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Captain's Focus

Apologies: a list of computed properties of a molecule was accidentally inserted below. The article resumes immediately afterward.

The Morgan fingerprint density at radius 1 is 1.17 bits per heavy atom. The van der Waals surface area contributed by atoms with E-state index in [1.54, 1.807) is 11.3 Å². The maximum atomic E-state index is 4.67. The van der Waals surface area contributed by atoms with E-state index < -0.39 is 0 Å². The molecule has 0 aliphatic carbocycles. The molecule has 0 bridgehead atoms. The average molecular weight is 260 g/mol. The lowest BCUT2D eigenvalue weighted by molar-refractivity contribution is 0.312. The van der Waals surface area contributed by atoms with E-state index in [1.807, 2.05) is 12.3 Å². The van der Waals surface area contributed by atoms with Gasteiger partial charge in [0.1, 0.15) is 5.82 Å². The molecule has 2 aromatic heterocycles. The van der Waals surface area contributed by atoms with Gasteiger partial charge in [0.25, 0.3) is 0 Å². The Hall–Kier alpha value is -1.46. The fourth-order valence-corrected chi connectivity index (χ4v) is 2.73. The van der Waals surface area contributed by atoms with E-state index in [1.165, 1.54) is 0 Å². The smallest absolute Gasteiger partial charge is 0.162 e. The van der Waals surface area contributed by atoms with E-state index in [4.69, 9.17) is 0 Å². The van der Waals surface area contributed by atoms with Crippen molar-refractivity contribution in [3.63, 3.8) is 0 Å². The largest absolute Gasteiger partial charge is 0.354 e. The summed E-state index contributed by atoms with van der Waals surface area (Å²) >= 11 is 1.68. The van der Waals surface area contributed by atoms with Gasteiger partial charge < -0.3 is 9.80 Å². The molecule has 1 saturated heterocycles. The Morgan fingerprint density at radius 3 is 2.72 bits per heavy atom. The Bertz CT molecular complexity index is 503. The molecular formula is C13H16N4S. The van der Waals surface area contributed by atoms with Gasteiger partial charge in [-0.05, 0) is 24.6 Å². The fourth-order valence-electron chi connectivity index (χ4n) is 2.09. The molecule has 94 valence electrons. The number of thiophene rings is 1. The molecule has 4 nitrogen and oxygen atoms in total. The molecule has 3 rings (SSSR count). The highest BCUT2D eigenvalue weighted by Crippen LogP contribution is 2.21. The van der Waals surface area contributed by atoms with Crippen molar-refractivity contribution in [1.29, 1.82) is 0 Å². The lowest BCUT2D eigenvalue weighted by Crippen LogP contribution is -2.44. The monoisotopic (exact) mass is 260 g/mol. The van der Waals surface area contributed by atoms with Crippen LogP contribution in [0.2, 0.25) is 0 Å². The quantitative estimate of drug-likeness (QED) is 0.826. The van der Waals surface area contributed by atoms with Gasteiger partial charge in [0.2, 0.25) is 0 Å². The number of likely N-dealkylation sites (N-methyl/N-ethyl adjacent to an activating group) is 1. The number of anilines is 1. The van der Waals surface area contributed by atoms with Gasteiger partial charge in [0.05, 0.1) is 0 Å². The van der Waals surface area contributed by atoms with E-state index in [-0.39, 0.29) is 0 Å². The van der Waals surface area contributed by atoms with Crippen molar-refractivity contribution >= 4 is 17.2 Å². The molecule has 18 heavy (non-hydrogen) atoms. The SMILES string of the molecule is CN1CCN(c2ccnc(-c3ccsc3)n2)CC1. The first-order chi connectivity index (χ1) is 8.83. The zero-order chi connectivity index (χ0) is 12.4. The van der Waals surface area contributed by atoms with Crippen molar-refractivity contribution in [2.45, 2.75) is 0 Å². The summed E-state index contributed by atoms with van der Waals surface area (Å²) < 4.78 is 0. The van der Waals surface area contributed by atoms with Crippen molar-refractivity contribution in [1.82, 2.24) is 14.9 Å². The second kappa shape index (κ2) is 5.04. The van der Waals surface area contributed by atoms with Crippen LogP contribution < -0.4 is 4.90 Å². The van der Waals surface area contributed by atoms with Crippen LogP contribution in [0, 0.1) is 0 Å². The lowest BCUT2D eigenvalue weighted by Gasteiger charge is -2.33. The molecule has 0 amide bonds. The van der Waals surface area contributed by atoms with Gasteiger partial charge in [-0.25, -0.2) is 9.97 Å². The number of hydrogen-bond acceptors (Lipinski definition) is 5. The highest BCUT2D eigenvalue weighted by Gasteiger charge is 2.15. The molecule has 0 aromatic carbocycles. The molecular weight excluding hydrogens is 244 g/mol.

Following is Friday's column as submitted: RISTORI FOR FRIDAYYOUNGSTER'S DREAMS FULFILLED IN PANAMAby Al RistoriWhen a cancellation opened up for the prime last week in January at Pesca Panama, it provided the opportunity for a 15-year-old youngster to fight fish that I couldn't have even imagined encountering when I was his age.My nephews, Bob Correll of Bay Head and Todd Correll from Fort Lauderdale, plus some of their friends, jumped at the opportunity to fish during the ideal dry season from the Pesca Panama barge that anchors in some of the most productive areas of the eastern Pacific. Todd, owner of a phone company in Florida, included his son Conner who has been running the family Bertram since he was barely big enough to see over the wheel, and is also a youth sailing champion.  They were coming off a local tournament win with their Niza Niza by releasing 11 sailfish in a day.As always at this time of year, the weather in Panama was perfect every day -- warm, sunny and dry.  Though there's never a lost day, north winds can create choppy seas at times during the winter -- but we hardly got a drop of spray on us while fishing from the 28-foot Oceanmasters. There's such a variety of fishing available that even if some fisheries are off, there will be others to fill in.Inshore casting with poppers was poor, and we had only one shot at casting for yellowfin tuna -- but there was an unusual bite of black marlin on "plastics".  Conner experienced the thrill of fighting a tuna on spinning tackle during the one day off Isla Jicaron that we encountered them when the mate got in a good cast with a popper to a 50-pounder. That prepared him for a heavy-duty battle with a marlin off the outermost island of Mountousa. Though the normal black marlin method involves trolling live black skipjack (similar to our little tunny, but called "bonito"), there's a mammal problem as large black "porpoise" have become so aggressive that they even grab the multiples of 3-to-6-pound black skipjack trolled for bait before they can be boated. Fortunately, black marlin that aren't usually attracted by high-speed lures, were responding to them.  After Conner's first black threw the Moldcraft lure during its initial series of jumps, the second was well-hooked. Conner was long into the battle on a 50W rig where, eight years earlier, I had cast a popper into a school of tuna and ended up fighting a 170-pound yellowfin for 5 1/2 hours on spinning tackle when it sped off the bank into the great depths of the Pacific. Conner's marlin stayed in depths under 300 feet,  but the drag slipped on what turned out to be the marlin's last run as Capt. Jose had to handline up a dead fish. It was boated, and the mate filleted it aboard for donation to the girls orphanage in David Though the skipper estimated the black at 400 pounds, the measurements of the billfish filling up our bow came to 281.25 pounds by formula. During the early days of black marlin fishing from Club Pacifico de Panama (now part of the national park), every marlin was brought in and weighed before being sent to the neighboring prison camp on Isla Coiba which had the uphill, dirt air strip the camp used to bring in customers. However, all billfish have been released ever since -- and I suspect most of the newer crews just haven't had the experience required to estimate weights. Of course, that's one of the beauties of releasing billfish -- as I doubt if any have ever been underestimated.The black marlin trolling was good enough that we were able to make a long run to Mountousa for just a few hours trolling the last day when an underfilled 50W was dumped before Jose could run on the fish. Bob Correll fought another marlin before the hook pulled within a hundred yards of the boat; Todd Correll released one despite a straightened-out snap swivel as the leader wrapped in the black's dorsal fin; and another marlin missed the lure before we headed in at 10:30 a.m.  to make a plane that afternoon for the 45-minute flight back from David to Panama City.  Pesca Panama's chef turns out the finest fish meals I've had anywhere, and the air-conditioned cabins are comfortable. Dry season fishing continues into April, when tuna are more likely to be abundant. For more information about this trip plus fishing and conservation news visit my weekly blog at nj.com/shore/blogs/fishing. For reservations call Teri at 800 946-3474 -- or visit www.pescapanama.com.   New Jersey fluke fishermen took a beating at this week's ASMFC meetings in Virginia. The pressure exerted by Sen. Chuck Schumer (D-NY) on the Dept. of Commerce payed off as NMFS Northeast Regional Director John Bullard produced the votes to get regional management through. There was unanimous opposition to joining with N.Y. and Ct. at the recent public hearing in Toms River, but N.J. ASMFC Governor's Appointee Tom Fote lost in his bid to stop what many feel was a N.Y. fish grab rather than a conservation effort. As a result, we will jump from a 17 1/2-inch minimum up to 18 inches along with the other two states as N.Y. drops from 19 inches.  The bag limit will be four fluke during a 128-day season which the N.J. Marine Fisheries Commission will determine for the state. Delaware Bay fishermen will get particularly short-changed as neighboring Delaware will only have a 16-inch minimum.  This was obviously a political move set up by a powerful senator who had even introduced a "Fluke Fairness" bill  in the Senate as a threat to the ASMFC if it didn't fall into line. New Jersey Senators Menendez and Booker have to become similarly involved as overfishing by New York's suddenly "liberated" anglers this summer could lead to even higher minimums in 2015.  The one bit of good news from the ASMFC meeting is that the winter flounder season will be opened year-round. Unfortunately, there is no good news about an increase in stocks, just a recognition that at a mere two flounder a day it really doesn't make any difference in the big picture if a shore fisherman gets to keep a flounder in the middle of the winter, or if an offshore wreck fisherman can bag the occasional big flounder hooked in the summer -- especially when the real culprit, a commercial "by-catch", is allowed. The Division of Fish and Wildlife will have to revise regulations before year-round flounder fishing can begin. A Striped Bass Forum will be held at 4 p.m. tomorrow during the Atlantic City Boat Show. Russ Allen, a biologist with the N.J. Division of Fish and Wildlife, will present an overview of the ASMFC striped bass assessment results as well as the state's survey results. At Brielle, Capt. Joe Bogan reported a pick of cod, pollock and ling last weekend on his Jamaica II. Tom Stayos of New Milford boated a 17-pound pollock; Ed Trassman from Lincroft had a 19-pound cod; and Bob Plasket of Medford bagged four cod to 14 pounds plus six ling.  Tomorrow's 14-hour trip departs at 3 a.m., while Wednesday and Sunday sailings are from 5 a.m. to 5 p.m.     The Big Jamaica is sailing every Saturday at 3 a.m. for mid-range cod and pollock. Additional trips have been added for Sunday and Monday of President's Day Weekend at 3 a.m.  Call 732 528-5014 for information. Last Saturday's trip produced a pick of both species. Derik Labatch of Toms River and Boris Jelic from Wall each had a 21-pound pollock. The high hook bagged four pollock and two cod. Bob Matthews, at Fisherman's Den in Belmar Marina reports boats there are still picking at blackfish, cod, pollock and ling when conditions permit. The fishing is in 200-foot depths, and requires heavy sinkers. Crabs tipped with a soft bait such as shrimp or clams has been most effective for tog, and the ling prefer Gulp Shost Shrimp. END